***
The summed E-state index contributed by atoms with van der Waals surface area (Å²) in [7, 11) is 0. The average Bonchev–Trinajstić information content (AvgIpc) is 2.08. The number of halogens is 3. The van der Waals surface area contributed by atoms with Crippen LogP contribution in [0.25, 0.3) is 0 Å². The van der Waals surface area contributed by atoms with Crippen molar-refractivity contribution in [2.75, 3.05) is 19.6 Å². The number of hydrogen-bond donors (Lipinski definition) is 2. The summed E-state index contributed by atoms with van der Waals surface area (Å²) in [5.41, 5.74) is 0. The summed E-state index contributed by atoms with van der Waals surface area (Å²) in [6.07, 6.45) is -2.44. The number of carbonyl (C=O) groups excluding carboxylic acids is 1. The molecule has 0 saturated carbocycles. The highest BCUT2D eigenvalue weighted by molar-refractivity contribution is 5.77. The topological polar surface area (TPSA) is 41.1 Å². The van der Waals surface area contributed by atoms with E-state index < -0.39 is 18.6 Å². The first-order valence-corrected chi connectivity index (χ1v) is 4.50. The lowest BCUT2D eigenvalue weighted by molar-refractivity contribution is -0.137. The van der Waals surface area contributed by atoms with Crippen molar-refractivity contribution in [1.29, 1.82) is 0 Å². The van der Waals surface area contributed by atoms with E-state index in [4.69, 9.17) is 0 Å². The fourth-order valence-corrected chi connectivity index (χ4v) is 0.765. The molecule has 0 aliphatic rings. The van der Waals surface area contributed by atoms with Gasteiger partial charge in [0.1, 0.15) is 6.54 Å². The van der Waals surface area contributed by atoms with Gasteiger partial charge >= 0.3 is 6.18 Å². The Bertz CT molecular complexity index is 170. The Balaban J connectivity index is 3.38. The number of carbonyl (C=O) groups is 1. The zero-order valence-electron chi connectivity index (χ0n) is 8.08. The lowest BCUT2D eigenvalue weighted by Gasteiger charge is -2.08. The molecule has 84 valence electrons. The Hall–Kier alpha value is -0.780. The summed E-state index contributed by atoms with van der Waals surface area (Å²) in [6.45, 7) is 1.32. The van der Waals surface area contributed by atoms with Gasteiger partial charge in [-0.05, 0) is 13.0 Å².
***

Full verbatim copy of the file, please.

The summed E-state index contributed by atoms with van der Waals surface area (Å²) in [7, 11) is 0. The average Bonchev–Trinajstić information content (AvgIpc) is 2.08. The number of halogens is 3. The van der Waals surface area contributed by atoms with Crippen LogP contribution in [0.25, 0.3) is 0 Å². The van der Waals surface area contributed by atoms with Crippen molar-refractivity contribution in [2.75, 3.05) is 19.6 Å². The number of hydrogen-bond donors (Lipinski definition) is 2. The summed E-state index contributed by atoms with van der Waals surface area (Å²) in [5.41, 5.74) is 0. The summed E-state index contributed by atoms with van der Waals surface area (Å²) in [6.07, 6.45) is -2.44. The number of carbonyl (C=O) groups excluding carboxylic acids is 1. The molecule has 0 saturated carbocycles. The highest BCUT2D eigenvalue weighted by molar-refractivity contribution is 5.77. The topological polar surface area (TPSA) is 41.1 Å². The van der Waals surface area contributed by atoms with E-state index < -0.39 is 18.6 Å². The first-order valence-corrected chi connectivity index (χ1v) is 4.50. The lowest BCUT2D eigenvalue weighted by molar-refractivity contribution is -0.137. The van der Waals surface area contributed by atoms with Crippen molar-refractivity contribution in [1.29, 1.82) is 0 Å². The van der Waals surface area contributed by atoms with E-state index in [4.69, 9.17) is 0 Å². The fourth-order valence-corrected chi connectivity index (χ4v) is 0.765. The molecule has 0 aliphatic rings. The van der Waals surface area contributed by atoms with Gasteiger partial charge in [0.1, 0.15) is 6.54 Å². The van der Waals surface area contributed by atoms with Gasteiger partial charge >= 0.3 is 6.18 Å². The Bertz CT molecular complexity index is 170. The Balaban J connectivity index is 3.38. The number of carbonyl (C=O) groups is 1. The zero-order valence-electron chi connectivity index (χ0n) is 8.08. The lowest BCUT2D eigenvalue weighted by Gasteiger charge is -2.08. The molecule has 84 valence electrons. The Hall–Kier alpha value is -0.780. The summed E-state index contributed by atoms with van der Waals surface area (Å²) in [6.45, 7) is 1.32. The van der Waals surface area contributed by atoms with Gasteiger partial charge in [-0.05, 0) is 13.0 Å².